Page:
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Logitech's Telepresence Video Booth, Project Ghost, Is Aiming for Your Next Office

The life-size video projections hide cameras behind the screens to make for better eye contact.

A man on a small red sofa talking with a TV screen with a floating face inside
An early version of Project Ghost: The final design is contained inside a semi-enclosed booth.

The world's gone hybrid now. Many people work from home, and video meetings are office fixtures. What's the value of coming into an office? Companies are still trying to figure this out, and so are manufacturers of office furniture. Logitech's collaboration with Steelcase, called Project Ghost, is an office telepresence booth that's designed to feel like remote meetings are really happening in person, instead of on a laptop or TV screen.

No one's wearing VR or AR glasses around any normal office; we're all in video chats to connect. That's sparked some companies like Google to explore advanced 3D video booths like Project Starline that promise life-size, eye-to-eye conversations with people at a distance. My demo of Project Starline last year was astonishing, but not something that can be set up in any normal office easily. Logitech's Project Ghost is a similar idea but designed to be easier to set up at a lower cost, without the glasses-free 3D part and at what will likely be a lower budget.

Ghost's technology is meant to be pretty simple: It uses a mirror to project the video chat over a hidden webcam, so the camera is disguised and actual eye contact ends up feeling real. The screen also shows the person you're chatting with at full scale. Project Ghost nestles the display into a wall unit, with a lounge seat and a semi-walled booth around it. According to Logitech and Steelcase's designers on Project Ghost, it's meant to feel as comfortable as being at home.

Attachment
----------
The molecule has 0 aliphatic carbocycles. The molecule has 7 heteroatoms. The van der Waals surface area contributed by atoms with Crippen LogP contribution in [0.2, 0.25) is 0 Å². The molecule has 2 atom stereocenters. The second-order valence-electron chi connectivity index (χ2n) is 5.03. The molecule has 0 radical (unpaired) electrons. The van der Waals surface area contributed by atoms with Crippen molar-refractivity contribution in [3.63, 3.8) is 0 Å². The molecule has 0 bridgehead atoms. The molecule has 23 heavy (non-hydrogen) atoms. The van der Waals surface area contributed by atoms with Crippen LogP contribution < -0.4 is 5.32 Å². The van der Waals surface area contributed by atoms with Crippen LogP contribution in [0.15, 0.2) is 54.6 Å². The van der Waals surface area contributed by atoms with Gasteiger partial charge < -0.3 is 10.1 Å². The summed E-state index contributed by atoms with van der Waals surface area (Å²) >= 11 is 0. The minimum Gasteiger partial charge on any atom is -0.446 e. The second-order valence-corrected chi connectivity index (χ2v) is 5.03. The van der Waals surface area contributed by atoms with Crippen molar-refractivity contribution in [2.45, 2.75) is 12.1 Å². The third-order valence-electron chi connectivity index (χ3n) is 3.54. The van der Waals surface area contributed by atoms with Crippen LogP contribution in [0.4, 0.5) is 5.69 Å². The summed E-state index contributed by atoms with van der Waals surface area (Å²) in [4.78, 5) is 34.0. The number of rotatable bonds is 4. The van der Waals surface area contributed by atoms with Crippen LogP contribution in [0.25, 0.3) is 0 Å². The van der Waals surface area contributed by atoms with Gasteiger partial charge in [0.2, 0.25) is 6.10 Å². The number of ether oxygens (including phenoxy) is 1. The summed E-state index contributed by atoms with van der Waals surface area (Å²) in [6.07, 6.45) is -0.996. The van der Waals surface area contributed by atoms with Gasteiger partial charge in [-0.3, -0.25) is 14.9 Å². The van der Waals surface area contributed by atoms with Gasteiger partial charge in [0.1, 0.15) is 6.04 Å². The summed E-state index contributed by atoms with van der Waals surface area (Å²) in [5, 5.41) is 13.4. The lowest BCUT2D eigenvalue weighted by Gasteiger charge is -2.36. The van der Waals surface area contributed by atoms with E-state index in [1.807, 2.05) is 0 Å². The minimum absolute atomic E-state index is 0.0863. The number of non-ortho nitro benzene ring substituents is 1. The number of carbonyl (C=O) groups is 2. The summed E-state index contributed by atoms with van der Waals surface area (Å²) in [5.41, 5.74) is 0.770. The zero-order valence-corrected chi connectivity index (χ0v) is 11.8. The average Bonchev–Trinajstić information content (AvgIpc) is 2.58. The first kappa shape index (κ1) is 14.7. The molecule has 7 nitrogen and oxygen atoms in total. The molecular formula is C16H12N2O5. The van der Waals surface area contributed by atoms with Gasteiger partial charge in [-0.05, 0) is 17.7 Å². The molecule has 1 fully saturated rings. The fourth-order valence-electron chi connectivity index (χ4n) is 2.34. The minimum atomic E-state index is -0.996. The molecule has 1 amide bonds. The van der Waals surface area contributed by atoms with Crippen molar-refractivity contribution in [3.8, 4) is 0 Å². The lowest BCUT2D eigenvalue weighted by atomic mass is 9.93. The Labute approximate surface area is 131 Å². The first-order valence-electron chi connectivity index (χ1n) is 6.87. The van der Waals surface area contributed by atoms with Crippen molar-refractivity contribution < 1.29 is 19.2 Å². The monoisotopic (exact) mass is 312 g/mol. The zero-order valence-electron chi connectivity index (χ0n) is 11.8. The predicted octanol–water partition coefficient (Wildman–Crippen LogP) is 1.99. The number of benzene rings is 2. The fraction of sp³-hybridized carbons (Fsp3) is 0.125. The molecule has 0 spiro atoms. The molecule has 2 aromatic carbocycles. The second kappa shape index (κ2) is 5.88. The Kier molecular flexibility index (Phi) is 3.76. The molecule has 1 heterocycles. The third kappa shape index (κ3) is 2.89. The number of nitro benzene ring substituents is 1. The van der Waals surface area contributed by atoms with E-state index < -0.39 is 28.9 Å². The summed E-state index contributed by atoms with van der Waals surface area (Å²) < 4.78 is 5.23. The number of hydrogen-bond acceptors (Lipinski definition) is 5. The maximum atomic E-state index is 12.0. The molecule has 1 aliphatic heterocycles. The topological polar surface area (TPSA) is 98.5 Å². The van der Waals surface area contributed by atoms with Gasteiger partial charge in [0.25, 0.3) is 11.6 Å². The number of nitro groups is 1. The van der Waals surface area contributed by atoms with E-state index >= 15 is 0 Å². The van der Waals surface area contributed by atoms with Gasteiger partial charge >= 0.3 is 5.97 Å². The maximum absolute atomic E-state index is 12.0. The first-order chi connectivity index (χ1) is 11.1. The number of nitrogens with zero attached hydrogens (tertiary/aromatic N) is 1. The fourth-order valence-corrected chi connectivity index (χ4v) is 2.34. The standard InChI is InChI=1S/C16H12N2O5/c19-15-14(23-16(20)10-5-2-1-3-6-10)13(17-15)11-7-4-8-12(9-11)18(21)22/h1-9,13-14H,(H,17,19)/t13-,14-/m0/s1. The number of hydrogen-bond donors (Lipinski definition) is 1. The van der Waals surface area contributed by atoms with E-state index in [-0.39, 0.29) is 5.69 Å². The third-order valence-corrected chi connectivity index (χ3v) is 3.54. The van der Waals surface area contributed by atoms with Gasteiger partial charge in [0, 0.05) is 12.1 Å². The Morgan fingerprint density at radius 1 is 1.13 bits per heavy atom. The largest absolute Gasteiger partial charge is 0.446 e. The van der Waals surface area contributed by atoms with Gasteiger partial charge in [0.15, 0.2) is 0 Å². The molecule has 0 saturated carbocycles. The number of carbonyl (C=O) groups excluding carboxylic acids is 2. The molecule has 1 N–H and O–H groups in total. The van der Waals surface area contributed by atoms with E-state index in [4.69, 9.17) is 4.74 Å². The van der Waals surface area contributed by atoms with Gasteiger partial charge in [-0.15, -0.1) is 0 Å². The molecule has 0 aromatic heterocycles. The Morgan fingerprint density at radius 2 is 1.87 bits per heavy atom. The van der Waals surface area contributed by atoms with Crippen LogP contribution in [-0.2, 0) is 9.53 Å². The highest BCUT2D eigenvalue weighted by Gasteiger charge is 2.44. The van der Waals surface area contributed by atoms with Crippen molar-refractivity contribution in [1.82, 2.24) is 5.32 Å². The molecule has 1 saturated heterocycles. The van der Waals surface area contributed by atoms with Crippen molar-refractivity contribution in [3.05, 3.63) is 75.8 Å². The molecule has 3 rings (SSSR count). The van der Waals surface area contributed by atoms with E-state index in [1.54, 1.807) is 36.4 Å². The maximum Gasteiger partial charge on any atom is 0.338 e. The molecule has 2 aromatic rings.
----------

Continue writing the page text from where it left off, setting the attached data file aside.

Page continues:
I haven't tried out Ghost yet (Logitech is setting up demos in New York in the spring; for now it's showing off this concept at a Barcelona trade show), but it sounds very much like the same proposition as Project Starline: that eye contact makes for meaningful conversations, that life-size video chats end up being remembered as more real. I don't know how this would actually impact meetings or virtual connections at an office, but my one Starline demo did feel a lot different than a normal video chat. 

A wood-paneled piece of furniture with a semi-hidden lounge chair inside

The Project Ghost booth will look more like a semiprivate work area with a video screen attached.


Logitech's ambitions for Project Ghost don't just stop at offices, though. Much like Starline, the hope is that these booths could be used in places where an in-person employee could be replaced by a video-streamed replacement. 

The furniture designed as part of Project Ghost is supposed to be available for interested companies by the end of the year, but the office video-conferencing tech it uses is already available. The reflective embedded mirror display with hidden camera -- which is the same "Pepper's Ghost" illusion that's been in stage magic and theme park attractions for decades -- is the one new wrinkle here.

Will it be enough to make a more inviting environment for virtual chats than what's already on your laptop or phone? Unclear. But Logitech's bigger angle here is seeing whether offices and corporations can find ways to make their own unevolved, prepandemic office constructs feel more appealing to a world that's very different now. 

It's a project more than an absolute product at the moment, and Logitech is looking for feedback -- mine is that, while I think comfy life-size video chats could be surprisingly relaxing and even lifelike, I don't think they'd be enough to convince me to come into an office that was using them. In that sense, maybe I'd be the one beaming in from the other side.